John Stones has pushed Ellyes Skhiri in the back just before the foul on Harry Kane.
John Stones pushed Ellyes Skhiri in the back just before the foul on Harry Kane.

Sweden vs. South Korea

Much like the foul on Cueva of Peru, this was a definite error by referee Joel Aguilar after Kim Min-Woo's rash challenge on Viktor Claesson. What was surprising is the VAR instructed Aguilar to stop play while South Korea were on the counterattack. VAR protocol says that play should only be stopped when in a neutral area or when the ball has gone out of play so as not to penalise the opposition if their attack breaks down unnecessarily.

Play being stopped suddenly means the VAR must have known it was a definite penalty. In other leagues holding trials, the VAR would just give a penalty rather that indicate a pitchside review, but FIFA wants all subjective decisions at the World Cup to be watched by the on-pitch referee.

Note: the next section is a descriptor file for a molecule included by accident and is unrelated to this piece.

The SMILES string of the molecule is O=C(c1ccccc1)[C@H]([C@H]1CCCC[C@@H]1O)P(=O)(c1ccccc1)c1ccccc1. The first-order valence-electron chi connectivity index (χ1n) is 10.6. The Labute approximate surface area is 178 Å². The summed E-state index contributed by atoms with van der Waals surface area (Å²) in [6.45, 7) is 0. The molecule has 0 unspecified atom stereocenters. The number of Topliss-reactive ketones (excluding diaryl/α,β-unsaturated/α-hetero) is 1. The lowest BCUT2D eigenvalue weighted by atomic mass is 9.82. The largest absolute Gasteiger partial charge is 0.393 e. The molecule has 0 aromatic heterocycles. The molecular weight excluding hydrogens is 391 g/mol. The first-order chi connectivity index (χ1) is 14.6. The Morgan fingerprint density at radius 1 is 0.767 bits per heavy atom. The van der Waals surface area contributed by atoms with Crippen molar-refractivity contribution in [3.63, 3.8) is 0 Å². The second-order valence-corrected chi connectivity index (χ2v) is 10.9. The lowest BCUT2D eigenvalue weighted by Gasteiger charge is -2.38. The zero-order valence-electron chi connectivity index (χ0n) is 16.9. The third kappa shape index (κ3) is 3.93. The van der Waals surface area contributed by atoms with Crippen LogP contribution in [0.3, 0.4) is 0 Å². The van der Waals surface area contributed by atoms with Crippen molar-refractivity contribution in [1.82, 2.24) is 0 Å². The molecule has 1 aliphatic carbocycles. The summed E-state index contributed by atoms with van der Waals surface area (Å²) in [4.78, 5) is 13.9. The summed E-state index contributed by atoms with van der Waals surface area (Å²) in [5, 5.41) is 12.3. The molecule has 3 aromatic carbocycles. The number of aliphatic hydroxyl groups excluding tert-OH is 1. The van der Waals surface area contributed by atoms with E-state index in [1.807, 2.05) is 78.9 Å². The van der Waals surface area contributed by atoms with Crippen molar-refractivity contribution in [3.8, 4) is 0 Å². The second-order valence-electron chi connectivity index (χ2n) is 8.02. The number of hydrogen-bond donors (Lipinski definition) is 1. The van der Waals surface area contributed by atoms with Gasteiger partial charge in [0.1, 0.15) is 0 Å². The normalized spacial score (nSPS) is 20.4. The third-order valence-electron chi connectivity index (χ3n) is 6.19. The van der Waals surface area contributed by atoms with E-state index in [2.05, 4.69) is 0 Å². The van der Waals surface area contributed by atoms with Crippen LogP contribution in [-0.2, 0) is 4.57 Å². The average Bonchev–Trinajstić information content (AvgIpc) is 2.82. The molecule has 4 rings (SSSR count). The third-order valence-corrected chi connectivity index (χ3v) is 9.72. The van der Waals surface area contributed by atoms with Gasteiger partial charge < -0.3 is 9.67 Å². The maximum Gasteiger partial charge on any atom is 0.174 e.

For the record, if play had carried on and South Korea had scored, that goal would have been wiped out following the VAR review and the penalty awarded to Sweden as the first incident. Sweden coach Janne Andersson thought the use of VAR was unnecessary as the referee should have given the penalty at the time. 

VAR RATING: 7/10 Stopping an opposition attack for a pitchside review is not protocol. So while the decision was ultimately correct, VAR didn't quite get to it in the correct way.

Sunday, June 17: Costa Rica vs. Serbia